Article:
We talked to Michael Freer, Director of DNA (Digital Nomad Association) Croatia about the non-profit they set up and its role in connecting digital nomads with the local community.

DNA Croatia was set up more than a year ago; the idea came to life when digital nomads and remote workers in Croatia started pushing the government to launch a digital nomad visa. When the visa came to life, the next step was to formalize the way Michael and his associates were helping digital nomads who arrived in Croatia, thus DNA Croatia was born.

“It’s hard to count the number of people who have helped”, Michael explained; digital nomads reach out to DNA Croatia with questions in emails or messages, these are at least 2 a day. Then there are others who interact with the non-profit on a secondary level through events and meetups.

Michael highlighted that Croatia has been attracting digital nomads for a long time, long before the visa was launched. The Mediterranean country has several hot spots for nomads like Split, Zagreb, Dubrovnik and Zadar and they working on consolidating their status as hotspots for nomads. He added that one can understand the growth of the digital nomad community in Croatia from the increasing number of remote workers and digital nomads frequenting co-working spaces.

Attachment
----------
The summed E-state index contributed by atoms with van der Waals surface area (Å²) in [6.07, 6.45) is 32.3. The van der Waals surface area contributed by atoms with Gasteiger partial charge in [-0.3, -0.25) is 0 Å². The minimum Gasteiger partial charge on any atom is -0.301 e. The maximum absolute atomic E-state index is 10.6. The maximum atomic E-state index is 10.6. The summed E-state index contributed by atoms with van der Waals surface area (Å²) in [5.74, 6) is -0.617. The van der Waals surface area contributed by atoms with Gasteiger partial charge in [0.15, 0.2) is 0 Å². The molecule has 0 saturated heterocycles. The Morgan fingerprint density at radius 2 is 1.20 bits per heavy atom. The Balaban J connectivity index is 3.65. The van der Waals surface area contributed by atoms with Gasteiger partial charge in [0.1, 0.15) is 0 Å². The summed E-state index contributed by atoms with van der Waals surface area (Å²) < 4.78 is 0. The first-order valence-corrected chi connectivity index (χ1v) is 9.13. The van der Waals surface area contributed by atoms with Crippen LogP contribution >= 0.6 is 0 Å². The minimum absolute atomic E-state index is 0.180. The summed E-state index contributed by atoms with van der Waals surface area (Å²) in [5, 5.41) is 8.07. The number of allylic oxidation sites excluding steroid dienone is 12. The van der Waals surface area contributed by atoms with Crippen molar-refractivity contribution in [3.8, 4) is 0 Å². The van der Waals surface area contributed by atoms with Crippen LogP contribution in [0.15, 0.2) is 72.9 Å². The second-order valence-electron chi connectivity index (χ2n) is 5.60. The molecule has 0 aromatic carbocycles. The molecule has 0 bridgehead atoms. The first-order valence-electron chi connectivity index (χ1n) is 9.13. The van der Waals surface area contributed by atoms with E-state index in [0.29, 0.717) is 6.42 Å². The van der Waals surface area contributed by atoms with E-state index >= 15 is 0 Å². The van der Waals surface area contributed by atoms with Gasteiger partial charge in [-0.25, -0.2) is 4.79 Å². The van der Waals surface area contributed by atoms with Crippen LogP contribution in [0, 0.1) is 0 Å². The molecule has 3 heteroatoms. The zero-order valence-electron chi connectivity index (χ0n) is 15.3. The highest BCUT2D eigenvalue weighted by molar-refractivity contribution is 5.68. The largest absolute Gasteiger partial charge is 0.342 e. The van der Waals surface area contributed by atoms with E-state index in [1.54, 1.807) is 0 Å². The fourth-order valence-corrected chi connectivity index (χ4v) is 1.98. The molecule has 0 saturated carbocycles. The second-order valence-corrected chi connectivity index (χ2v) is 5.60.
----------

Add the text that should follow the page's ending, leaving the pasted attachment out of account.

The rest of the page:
Croatia was one of the first countries to offer a digital nomad visa. The requirements are fairly easy to attain, like minimum income and proof of remote work and health insurance, which you can easily get for you and your team from SafetyWing, that offers digital nomads travel and medical insurance.

High on the agenda of DNA Croatia is the interaction between digital nomads and the local community. This can come in the form of a beach clean, a charity event or a humanitarian action fundraiser, but can also have other forms.

DNA arranges for digital nomads to speak in schools and universities about getting opportunities abroad through remote work, which they believe can help locals gain skills without causing a brain drain in Croatia.

“When people move, there are always questions of impact and integration” Michael said. He added that Croatian people are eager to share their unique culture that combines Mediterranean and Slavic elements and digital nomads are eager to help and experience.

DNA is currently working on consolidating the steps it has taken and expanding its reach to more cities and villages.

“Come with an open mind and heart, and you will be met with the same” was Michael’s tip to digital nomads coming to Croatia.